A Sermon From All Saints’ Episcopal Church, Briarcliff Manor
Sermon preached by the Rev. Timothy E. Schenck, Rector, on November 17, 2002.
Based on Matthew 25:14-15, 19-29 (Proper 28, Year A).
Whenever the parable of the five talents shows up on a Sunday morning, preachers almost always work in a definition of a “talent.” Sometimes it’s seamlessly finessed into the sermon. But not this morning. I’ll just get it over with and move on. A talent doesn’t refer to a skill or a special ability. It has nothing to do with being able to play the trumpet or speak French. A talent is a sum of money; a large sum of money. One talent was equivalent to the wages a day laborer would have been paid for fifteen years of work. So rarely did the average person even ever see a talent, let alone have one to spend or be entrusted with one. How much would that be around here? I did a little math, which is in itself a bit scary, but at least I used a calculator. I recently read that the average yearly household income in Briarcliff is $237,075. Yes, you heard that correctly. Multiply that by 15 years and you get $3,556,125. So in Westchester dollars a talent is worth over $3.5 million. And the guy who’s given five talents? That’s almost $20 million. I’ll admit this is very “fuzzy” math, but in any case a talent was a lot of money.
This parable, however, isn’t really about the money. It’s not the ‘parable of the wise and foolish investors.’ The underlying point is not that “it takes money to make money.” And it doesn’t offer us a Scriptural approach to financial planning. After all, even the slave who returned to the master the one talent he was given would be considered a financial genius in the current economic climate. He didn’t lose money!
But as I said, it’s not really about the money. This parable is a strange way to characterize the Kingdom of Heaven, as Jesus tells us he’s doing. A master divides eight talents among three slaves. One gets five, another two, and another one. And then the master goes away for what we’re told is “a long time.” Upon his return he settles up the accounts. The first made five more talents, doubling his return. The second made two more, also doubling his return. And the third returned the single talent he was given.
But again, this parable isn’t about the money itself. It’s about how we receive the God-given gifts we’re offered and entrusted with. This starts with our very lives, the greatest gift that God offers to us. Do we do what’s necessary to make the most of it through service to God and one another or do we bury ourselves by only looking downward and inward? Do we accept our God-given gifts and talents (and I use the word this time in its conventional sense) or do we ignore what has been entrusted to us? Our natural inclination is often to bury our own gifts and talents. Instead of using them joyfully and making ourselves vulnerable by using them and challenging ourselves, we often bury them, living in fear of failure. We bury our gifts and talents because it’s safer that way. Nothing ventured, nothing risked.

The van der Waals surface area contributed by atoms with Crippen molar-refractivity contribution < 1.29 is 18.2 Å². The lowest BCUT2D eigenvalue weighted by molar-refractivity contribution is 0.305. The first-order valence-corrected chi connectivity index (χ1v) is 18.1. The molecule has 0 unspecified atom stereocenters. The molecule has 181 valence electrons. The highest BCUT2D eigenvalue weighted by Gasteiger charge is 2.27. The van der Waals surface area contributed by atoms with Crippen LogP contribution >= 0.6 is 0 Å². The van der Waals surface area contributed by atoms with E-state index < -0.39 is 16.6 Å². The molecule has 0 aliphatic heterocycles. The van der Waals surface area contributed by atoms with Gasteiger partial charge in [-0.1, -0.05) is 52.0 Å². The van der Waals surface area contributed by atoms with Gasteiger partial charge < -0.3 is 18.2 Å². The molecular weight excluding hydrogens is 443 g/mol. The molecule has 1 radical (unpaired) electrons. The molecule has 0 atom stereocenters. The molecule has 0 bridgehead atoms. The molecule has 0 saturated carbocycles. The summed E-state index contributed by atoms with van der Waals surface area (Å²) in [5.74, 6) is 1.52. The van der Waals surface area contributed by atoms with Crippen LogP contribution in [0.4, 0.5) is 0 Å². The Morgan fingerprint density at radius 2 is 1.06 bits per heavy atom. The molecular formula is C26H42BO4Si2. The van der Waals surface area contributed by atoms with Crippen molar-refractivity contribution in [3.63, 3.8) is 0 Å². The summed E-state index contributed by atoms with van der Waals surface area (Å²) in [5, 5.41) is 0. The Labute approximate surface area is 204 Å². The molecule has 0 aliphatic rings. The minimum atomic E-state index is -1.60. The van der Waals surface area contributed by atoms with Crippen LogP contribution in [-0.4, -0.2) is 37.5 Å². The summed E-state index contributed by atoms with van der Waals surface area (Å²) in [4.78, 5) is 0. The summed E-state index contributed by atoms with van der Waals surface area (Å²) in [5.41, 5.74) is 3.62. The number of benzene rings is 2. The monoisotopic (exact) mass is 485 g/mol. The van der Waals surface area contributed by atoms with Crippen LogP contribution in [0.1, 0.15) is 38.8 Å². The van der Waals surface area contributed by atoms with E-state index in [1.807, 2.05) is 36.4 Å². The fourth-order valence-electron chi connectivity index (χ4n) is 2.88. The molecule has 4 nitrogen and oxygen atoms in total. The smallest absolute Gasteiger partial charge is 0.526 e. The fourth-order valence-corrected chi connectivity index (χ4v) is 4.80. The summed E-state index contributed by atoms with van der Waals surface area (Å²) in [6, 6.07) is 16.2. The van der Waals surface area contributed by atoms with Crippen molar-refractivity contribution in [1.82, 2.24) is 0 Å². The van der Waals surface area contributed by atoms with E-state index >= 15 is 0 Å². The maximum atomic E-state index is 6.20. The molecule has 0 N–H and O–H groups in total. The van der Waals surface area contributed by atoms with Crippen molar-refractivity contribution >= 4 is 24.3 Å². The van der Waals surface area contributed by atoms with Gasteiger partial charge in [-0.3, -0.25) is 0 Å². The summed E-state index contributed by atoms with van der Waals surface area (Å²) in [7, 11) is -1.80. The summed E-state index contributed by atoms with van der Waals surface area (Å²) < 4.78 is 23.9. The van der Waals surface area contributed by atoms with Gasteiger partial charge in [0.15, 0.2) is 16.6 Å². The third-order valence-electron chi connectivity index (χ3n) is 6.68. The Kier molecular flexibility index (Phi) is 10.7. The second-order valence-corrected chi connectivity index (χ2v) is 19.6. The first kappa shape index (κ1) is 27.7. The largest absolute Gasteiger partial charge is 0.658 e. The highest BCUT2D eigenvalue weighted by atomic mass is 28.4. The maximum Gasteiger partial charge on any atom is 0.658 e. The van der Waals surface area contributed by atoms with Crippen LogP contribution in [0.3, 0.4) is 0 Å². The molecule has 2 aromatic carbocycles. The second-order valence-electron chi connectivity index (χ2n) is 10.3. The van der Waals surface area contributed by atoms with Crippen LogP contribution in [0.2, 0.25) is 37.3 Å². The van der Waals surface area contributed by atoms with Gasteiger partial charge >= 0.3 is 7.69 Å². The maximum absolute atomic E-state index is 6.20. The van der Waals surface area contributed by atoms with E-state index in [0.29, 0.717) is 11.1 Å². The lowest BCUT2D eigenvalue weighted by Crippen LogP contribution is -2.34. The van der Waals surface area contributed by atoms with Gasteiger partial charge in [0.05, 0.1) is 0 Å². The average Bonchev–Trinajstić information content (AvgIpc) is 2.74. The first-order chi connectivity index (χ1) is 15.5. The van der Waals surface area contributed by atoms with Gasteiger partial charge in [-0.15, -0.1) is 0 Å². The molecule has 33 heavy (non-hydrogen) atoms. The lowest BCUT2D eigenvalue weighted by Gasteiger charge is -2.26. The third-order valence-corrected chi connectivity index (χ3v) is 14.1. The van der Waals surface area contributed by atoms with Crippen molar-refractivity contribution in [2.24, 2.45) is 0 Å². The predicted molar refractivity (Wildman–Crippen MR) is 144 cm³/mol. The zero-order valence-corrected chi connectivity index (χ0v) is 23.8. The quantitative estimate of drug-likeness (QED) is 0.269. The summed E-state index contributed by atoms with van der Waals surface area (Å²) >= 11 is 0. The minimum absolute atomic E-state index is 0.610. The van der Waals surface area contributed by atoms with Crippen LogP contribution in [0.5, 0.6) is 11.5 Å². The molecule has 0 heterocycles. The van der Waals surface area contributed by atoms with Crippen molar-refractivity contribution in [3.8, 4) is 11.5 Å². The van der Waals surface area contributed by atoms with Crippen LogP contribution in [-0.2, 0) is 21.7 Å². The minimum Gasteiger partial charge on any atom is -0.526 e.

So, acknowledging that we all bury or at least partially obscure some of our gifts and talents, the question must be asked: what aspect of your life have you buried for safe keeping? Why have you buried it? Is there something you’re afraid of? Like failure or ridicule? It may just be time to dig this gift up, unearth it, dust it off, and reexamine it. Sometimes we bury relationships or emotions. And they need to be set free. They need to see the light of day. If the slave’s talent with which he was entrusted never saw daylight, how could it have been nurtured, how could it have grown?
I have a feeling that the master in this story would have been more forgiving if the slave had tried to use his talent to make it grow but had nonetheless squandered the whole amount. I think of the prodigal son. Inaction and the inability to move past our own fears shows a lack of trust in God. The slave approached his master out of an attitude of fear. “I knew that you were a harsh man, so I was afraid,” he says. His fear paralyzed him. And his reaction was to turn inward, to bury his fear. Out of sight, out of mind.
The other two slaves, on the other hand, approach their master out of an attitude of gratitude. They were entrusted with responsibility and in turn sought to show their own gratitude for what they were offered. These are fundamentally different approaches to God. One is fearful, the other trusting. One dwells on God’s loving mercy, the other on God’s wrath.
God desires that we live as children of the light, not buried in darkness. In a sense we are all talents – that is valuable commodities. For we are made in God’s own image. God wants nothing more than for us to come out of the darkness that entombs us; to see the light; to be nurtured by our faith in Christ; and to grow.
© The Rev. Tim Schenck 2002